Twickenham Stadium, Saturday 8th July 2017 concert review by John Cheek
March 1987 was a key time in the life of U2, not least because they released their landmark album, 'The Joshua Tree'. March 1987 was also a key time for me as I heard the second track, "I Still Haven't Found What I'm Looking For", on the second day of release and the lyrics intrigued me sufficiently to send me towards an unconscious yearning which culminated in a profound, spiritual experience nearly a year later.
So I approached this particular U2 gig with a different expectation compared to the previous eight shows I've attended. As this concert was part of their The Joshua Tree Tour I knew they would perform the whole album in sequential order as the centre-piece, I wondered how I would react to hearing songs which I knew off-by-heart but where half of the album had rarely been played live, if at all. This was going to be a subjective experience for me, one which I approached with my mind still full of the marvellous conversation I'd enjoyed at breakfast that morning, when I spoke about the Lord to a waitress at the hotel where my wife and I were staying. Talking about religion seemed to be occupying many on that hot, stifling afternoon in Twickenham as Jehovah's Witnesses were forlornly trying to distribute a publication entitled I Still Haven't Found What I'm Looking For, their shirts and ties contrasting with the (almost obligatory) band T-Shirts seemingly being worn by every other ticket-holder.
Many concert-goers were clearly sympathetic to the Christian beliefs of their favourites, even if they would not claim allegiance to them. God-bothering and moral questions were evident from the off, beginning with the words of the rolling poetry on display on the big screen, long before support act Noel Gallagher's High Flying Birds took to the stage. By now, the sheer heat (30 degrees or more), beating sun and considerable amounts of alcohol being consumed by some fans were leading to surges of aggression in the audience. Already, during the support, a man had had to be held up by two friends, just in front of us, whilst still clutching a bottle of wine. Then another fan elbowed his way past us, leaving his vantage position. The first I knew that he was returning, 20 minutes' later, was when I became aware of somebody behind me, man-handling me. Before I knew it, dressed from head-to-toe in U2 merchandise and standing eye-to-eye in front of me now, he bellowed, "Either you move, or I move through you," before continuing to barge past us all. I replied, "I think the words you're looking for are 'excuse me'. Why don't you try using them...?" Several people spoke out in support of me. He just sneered. That was not my first surprise, that day.
Soon, U2 were on stage and the thousands now assembled, drunk or not, were singing the overtly Christian statements in songs like "Sunday Bloody Sunday" with as much gusto as the other lyrics. But it was when U2 launched into the tracks for the album celebrating a 30th anniversary that the pushing and surges began again. People were desperate to get as close as possible and it was evident just how much these songs meant to people, especially those much older than 30 themselves. I myself was reduced to tears at certain points during 'Joshua Tree' renditions, but this was partly due to things I had read in, of all places, the official programme.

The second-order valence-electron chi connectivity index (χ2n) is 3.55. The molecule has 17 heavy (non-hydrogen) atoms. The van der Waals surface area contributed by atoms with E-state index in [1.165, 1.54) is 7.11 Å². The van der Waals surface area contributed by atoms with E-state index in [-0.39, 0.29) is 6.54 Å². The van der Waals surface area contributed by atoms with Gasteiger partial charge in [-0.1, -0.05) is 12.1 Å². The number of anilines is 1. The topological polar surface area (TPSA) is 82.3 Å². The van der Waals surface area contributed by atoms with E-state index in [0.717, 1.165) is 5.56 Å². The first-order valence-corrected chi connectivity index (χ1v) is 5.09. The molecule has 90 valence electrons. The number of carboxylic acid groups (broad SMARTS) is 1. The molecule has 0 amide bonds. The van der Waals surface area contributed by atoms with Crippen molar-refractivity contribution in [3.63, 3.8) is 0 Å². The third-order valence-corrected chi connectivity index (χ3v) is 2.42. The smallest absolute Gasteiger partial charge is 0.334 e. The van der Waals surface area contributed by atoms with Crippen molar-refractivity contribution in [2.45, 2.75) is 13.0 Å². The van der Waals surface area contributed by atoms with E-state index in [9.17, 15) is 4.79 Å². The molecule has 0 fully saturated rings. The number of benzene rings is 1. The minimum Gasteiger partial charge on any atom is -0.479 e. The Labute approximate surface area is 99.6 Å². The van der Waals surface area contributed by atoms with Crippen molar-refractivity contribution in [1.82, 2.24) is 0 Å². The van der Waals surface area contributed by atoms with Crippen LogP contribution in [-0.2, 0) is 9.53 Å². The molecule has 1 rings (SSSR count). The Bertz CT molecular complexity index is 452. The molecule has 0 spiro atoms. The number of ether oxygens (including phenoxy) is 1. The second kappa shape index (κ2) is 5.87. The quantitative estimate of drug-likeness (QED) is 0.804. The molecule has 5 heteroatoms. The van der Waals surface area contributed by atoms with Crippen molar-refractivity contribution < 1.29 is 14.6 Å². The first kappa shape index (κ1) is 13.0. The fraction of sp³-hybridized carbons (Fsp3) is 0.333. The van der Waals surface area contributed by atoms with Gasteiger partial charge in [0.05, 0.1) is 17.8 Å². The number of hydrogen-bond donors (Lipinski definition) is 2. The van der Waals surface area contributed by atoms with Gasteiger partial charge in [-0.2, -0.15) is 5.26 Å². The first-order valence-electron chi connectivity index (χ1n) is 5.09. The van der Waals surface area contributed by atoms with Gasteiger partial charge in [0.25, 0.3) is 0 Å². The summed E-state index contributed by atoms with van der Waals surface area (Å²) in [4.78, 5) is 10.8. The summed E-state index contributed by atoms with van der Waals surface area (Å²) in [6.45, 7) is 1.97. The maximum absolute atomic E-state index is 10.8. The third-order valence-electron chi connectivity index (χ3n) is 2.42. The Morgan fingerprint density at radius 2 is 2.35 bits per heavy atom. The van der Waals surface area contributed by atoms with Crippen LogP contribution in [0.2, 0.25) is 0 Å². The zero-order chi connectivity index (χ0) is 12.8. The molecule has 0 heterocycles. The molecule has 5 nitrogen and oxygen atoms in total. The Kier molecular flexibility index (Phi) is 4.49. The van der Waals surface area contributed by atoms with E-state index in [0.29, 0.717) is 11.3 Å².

Centre-piece in the publication was an interview with Dave Batstone, a Christian who talked about the visit by Bono to a refugee camp in Ethiopia in 1985 and how Batstone and the singer had jointly visited Nicaragua and El Salvador the following year to personally help the victims of countries in mid-civil war. Whilst I was certainly aware of these activities, the printed reminiscence finally revealed to me just what a profound impact the visits had had upon a younger Bono - not just in how much of an influence they had upon the U2 lyrics of 1987, but also upon the relatively new faith of the singer particularly, in how they facilitated an immense progression from Sunday-best religion to mature, practical, Christian concern. This continues to be expressed in more recent material such as the rendition of "Ultraviolet (Light My Way)", here complete with images of refugees from Syria and brave women pioneers from history - including Mother Theresa and gospel singer Sister Rosetta Tharpe.
Rare tracks from three decades past included a searing, visceral rendition of "Exit" which left many of us overwhelmed, and "Red Hill Mining Town", performed for the very first time at the start of this tour and here accompanied by a Salvation Army Brass Band, whom Bono introduced as the new brass section of the group! But perhaps the memorable point for many came right at the end when Noel Gallagher returned to share vocal duties for a cover of Oasis' "Don't Look Back In Anger", which sounded communal and gospel in its arrangement.
Much later, as a taxi-driver took us from the station back to our hotel, he informed us that his previous fare had also been a couple returning from the show. "They were complaining that he was doing too much preaching from the stage. Is that true?" It gave us the chance to witness to what Bono had been proclaiming.The opinions expressed in this article are not necessarily those held by Cross Rhythms. Any expressed views were accurate at the time of publishing but may or may not reflect the views of the individuals concerned at a later date.